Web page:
honor guard

Earlier today, we ran a post on The Firearm Rack’s outing of Honor Defense’s Honor Guard pistol as failing the most basic impact and drop safety tests. Just as TTAG did when we heard the same reports about the SIG P320, we grabbed a gun ourselves and tested it . . .

Sure enough, I was able to duplicate Patrick’s results. The Honor Guard is not, in fact, drop safe. In my tests, it couldn’t sustain even a relatively minor impact to the rear of the slide without releasing the striker.

Forget the inevitable debate about whose fault that is and how “stupid” you have to be to drop a gun (just see the comments under our earlier post). I’d now be concerned about simply carrying an Honor Guard in a holster.

If the gun is hit by a door or if you trip and fall the wrong way or get hit by a fly ball, it’s at risk of discharge. Sure, those scenarios are relatively unlikely. But the Honor Guard discharging from a strike to the rear of the slide isn’t all that unlikely. And that’s a problem.

To test the pistol, I pulled bullets from a few rounds of 9mm ammunition and dumped the powder out. That left me with primed, but otherwise empty cases.

I inserted a case into the Honor Guard — this one sent to me by Honor Defense, by the way, to replace a malfunctioning Honor Guard that had trigger problems (see video above) — then dropped the slide and proceeded to whack it with a rubber mallet.

Boom! It was shocking how light of an impact was required to drop the striker.

I put a pair of socks over the muzzle to act as a suppressor — a sockpressor, if you will — so as not to disturb the neighbors. The results of one primer-only discharge can be seen above. Lots of carbon out the muzzle.

Patrick of The Firearm Rack (previously of TFB) informed Honor Defense of the drop safety problem earlier this summer. So I found the note included in the Honor Guard’s case regarding their gun lock ironic, under the circumstances.

“But, safety should be your utmost concern.”

Yes. Yes it should. For consumers and manufacturers alike.

Patrick’s video:

57 COMMENTS

    • “I inserted a case into the Honor Guard… then dropped the slide and proceeded to whack it with a rubber mallet.

      Boom! It was shocking how light of an impact was required to drop the striker.”

      • A bit misleading article. The Honor Guard had previously submit this gun for drop test and it passed at 4 ft drop to all sides of the pistol.
        I calculate about 5.5 foot pounds of pressure from this test.
        Your hammer test is most likely over 10 foot pounds. Double the standard for guns.
        The question should be “should the standards be revamped?”

    • @Texheim — How hard of an impact do you require before you consider a gun to be unsafe? Falling from two feet up? Waist height? Top of safe height? The P320 would discharge when impacting a hard floor from waist height. The Honor Guard goes off with less.

    • The California standard for drop safety testing is 1 meter + 1 cm (39.8″), so roughly 4″ higher than waist height, on to a concrete slab.

  1. My low cost, cheap, affordable, Hi Point 45 has no problems. It seems these guns from “high quality” gun makers seem to have problems.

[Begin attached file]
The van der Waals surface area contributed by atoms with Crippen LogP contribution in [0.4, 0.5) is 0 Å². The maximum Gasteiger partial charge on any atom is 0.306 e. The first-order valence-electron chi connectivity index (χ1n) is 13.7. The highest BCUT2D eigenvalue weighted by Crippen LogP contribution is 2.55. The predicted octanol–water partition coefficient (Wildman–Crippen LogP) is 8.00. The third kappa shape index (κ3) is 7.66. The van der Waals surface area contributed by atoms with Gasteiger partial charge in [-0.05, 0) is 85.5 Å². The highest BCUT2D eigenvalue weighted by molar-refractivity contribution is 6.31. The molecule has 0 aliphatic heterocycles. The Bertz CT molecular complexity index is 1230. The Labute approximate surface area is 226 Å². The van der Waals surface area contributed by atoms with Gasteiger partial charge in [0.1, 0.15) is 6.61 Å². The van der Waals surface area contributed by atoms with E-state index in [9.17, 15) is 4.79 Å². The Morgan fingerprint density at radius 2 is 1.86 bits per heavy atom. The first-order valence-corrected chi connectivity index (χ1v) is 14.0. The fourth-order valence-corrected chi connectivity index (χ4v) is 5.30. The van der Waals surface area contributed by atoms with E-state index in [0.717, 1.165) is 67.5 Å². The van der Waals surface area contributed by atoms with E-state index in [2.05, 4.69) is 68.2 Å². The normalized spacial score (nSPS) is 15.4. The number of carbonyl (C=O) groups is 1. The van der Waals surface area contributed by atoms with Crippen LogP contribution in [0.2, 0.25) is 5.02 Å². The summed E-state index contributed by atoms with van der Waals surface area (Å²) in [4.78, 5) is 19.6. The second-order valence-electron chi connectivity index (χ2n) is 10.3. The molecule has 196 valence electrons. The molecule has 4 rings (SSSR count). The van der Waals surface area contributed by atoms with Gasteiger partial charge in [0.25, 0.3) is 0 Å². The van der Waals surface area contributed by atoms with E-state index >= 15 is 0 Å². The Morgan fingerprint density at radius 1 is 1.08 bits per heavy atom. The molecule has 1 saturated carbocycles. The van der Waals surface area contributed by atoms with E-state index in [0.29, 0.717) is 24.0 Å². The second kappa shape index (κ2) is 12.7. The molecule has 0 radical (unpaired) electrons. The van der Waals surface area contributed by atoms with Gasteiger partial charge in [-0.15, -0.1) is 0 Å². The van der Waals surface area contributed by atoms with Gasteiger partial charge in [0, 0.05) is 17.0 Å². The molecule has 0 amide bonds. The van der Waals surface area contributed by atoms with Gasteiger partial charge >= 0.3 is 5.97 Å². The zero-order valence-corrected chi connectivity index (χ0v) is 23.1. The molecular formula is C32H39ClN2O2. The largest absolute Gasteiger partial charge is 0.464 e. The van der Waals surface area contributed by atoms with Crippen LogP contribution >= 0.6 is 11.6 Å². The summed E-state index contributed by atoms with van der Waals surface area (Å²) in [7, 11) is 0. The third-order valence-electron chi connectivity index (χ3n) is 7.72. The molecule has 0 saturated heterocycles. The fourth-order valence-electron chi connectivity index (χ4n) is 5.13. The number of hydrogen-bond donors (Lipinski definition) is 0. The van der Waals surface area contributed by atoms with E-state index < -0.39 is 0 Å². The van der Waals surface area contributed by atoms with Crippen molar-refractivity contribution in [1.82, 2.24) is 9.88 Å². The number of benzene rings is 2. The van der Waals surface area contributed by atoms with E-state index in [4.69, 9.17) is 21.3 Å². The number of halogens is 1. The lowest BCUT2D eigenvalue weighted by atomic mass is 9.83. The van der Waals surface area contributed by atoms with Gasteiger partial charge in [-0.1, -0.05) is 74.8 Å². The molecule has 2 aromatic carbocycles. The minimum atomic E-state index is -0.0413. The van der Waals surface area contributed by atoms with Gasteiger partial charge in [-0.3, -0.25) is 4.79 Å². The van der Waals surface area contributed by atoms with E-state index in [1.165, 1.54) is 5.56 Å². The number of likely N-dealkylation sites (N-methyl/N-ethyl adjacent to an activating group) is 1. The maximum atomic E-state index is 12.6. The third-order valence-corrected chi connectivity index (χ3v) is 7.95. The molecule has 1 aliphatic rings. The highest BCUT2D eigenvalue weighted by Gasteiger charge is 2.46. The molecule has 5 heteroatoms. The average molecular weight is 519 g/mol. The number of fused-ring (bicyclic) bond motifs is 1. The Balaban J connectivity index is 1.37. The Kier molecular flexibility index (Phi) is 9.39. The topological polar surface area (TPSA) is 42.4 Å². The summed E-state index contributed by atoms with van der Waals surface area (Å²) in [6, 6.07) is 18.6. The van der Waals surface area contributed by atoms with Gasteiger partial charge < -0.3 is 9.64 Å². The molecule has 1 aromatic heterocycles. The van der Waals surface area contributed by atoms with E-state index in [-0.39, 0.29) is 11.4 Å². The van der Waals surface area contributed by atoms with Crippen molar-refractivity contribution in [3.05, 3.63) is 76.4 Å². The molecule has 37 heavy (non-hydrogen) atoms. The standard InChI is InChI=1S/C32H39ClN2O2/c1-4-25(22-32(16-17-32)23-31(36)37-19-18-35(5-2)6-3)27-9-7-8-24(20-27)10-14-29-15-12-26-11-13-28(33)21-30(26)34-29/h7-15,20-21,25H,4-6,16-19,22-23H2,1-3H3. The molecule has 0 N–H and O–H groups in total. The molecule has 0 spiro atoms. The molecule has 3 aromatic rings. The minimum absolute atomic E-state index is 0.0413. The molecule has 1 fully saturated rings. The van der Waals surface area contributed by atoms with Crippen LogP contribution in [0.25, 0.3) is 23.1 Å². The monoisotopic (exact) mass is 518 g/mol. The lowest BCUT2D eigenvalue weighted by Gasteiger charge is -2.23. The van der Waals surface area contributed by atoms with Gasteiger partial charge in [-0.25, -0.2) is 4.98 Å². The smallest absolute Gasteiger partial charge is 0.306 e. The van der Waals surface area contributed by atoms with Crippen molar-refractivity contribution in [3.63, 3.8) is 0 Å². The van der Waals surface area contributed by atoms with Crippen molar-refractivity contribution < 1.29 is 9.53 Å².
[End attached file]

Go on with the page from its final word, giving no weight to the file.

Are the big boys cutting corners???

    • Apples and oranges, my friend. The Highpoint is also twice as heavy and large. A better comparison would be Taurus 709 Slim.

    • The short answer is probably. I’d be surprised if Honor Guard didn’t know about these issues.

      Hopefully they do the right thing and issue a recall ASAP.

    • ANY GUNMAKER controlled by ‘the freedom group’, Cerberus Asset Management, or in any other way connected to George Soros make shoddy, worthless products that should never be used or carried. Jennings, Hipoints, and Tauruses are worlds better than anything made by soroscorp…

  2. whats that? you say your car has faulty seatbelts and if the airbag deploys it could jettison a metal plate capable of decapitating you? quit your whining. simply dont crash your car, idiot. duh.

  3. Being as huge of a fan of striker pistols as I am, and being too lazy to look it up, do the Honor Guard and P320s fully cock the striker? Because I have a hard time seeing a Glock style striker that leaves the striker half cocked igniting the primer even if the firing pin dropped.

    • As far as I know the XD pistols are only striker fired pistols that fully cock the striker when it cycles. That is why it has a grip safety. On the SiG the trigger’s inertia actual fired the gun if it was dropped from a sufficient hieght at the right angle. SiG fixed it by reducing the mass of the trigger. I assume the Honor Guard has the same problem.

      • Negative. Many pistols have the striker either fully cocked or cocked sufficiently to fire the primer from there. The P320’s trigger was not traveling far enough to fire the gun, nor is the Honor Guard’s. On the P320 — and this was especially apparent in SIG’s own high speed video footage — the trigger was barely moving rearward enough to clear the striker block plunger safety. The impact pops the striker off the sear, and because the plunger is out of the way the striker reaches the primer. I assume similar is happening here, as there’s no way these little mallet whacks are overcoming the 8.25 lb trigger in this gun. For reliability reasons, guns have to be capable of firing short of being 100% cocked as the striker/firing pin has to be able to ignite even a harder-than-usual primer. The difference in these photos between the soft Federal primer and whatever is in the SinterFire rounds is apparent. I’m confident the striker here was releasing well before it was fully cocked, but clearly still has enough energy to ignite a round.

    • Please no.

      I don’t want to be that guy.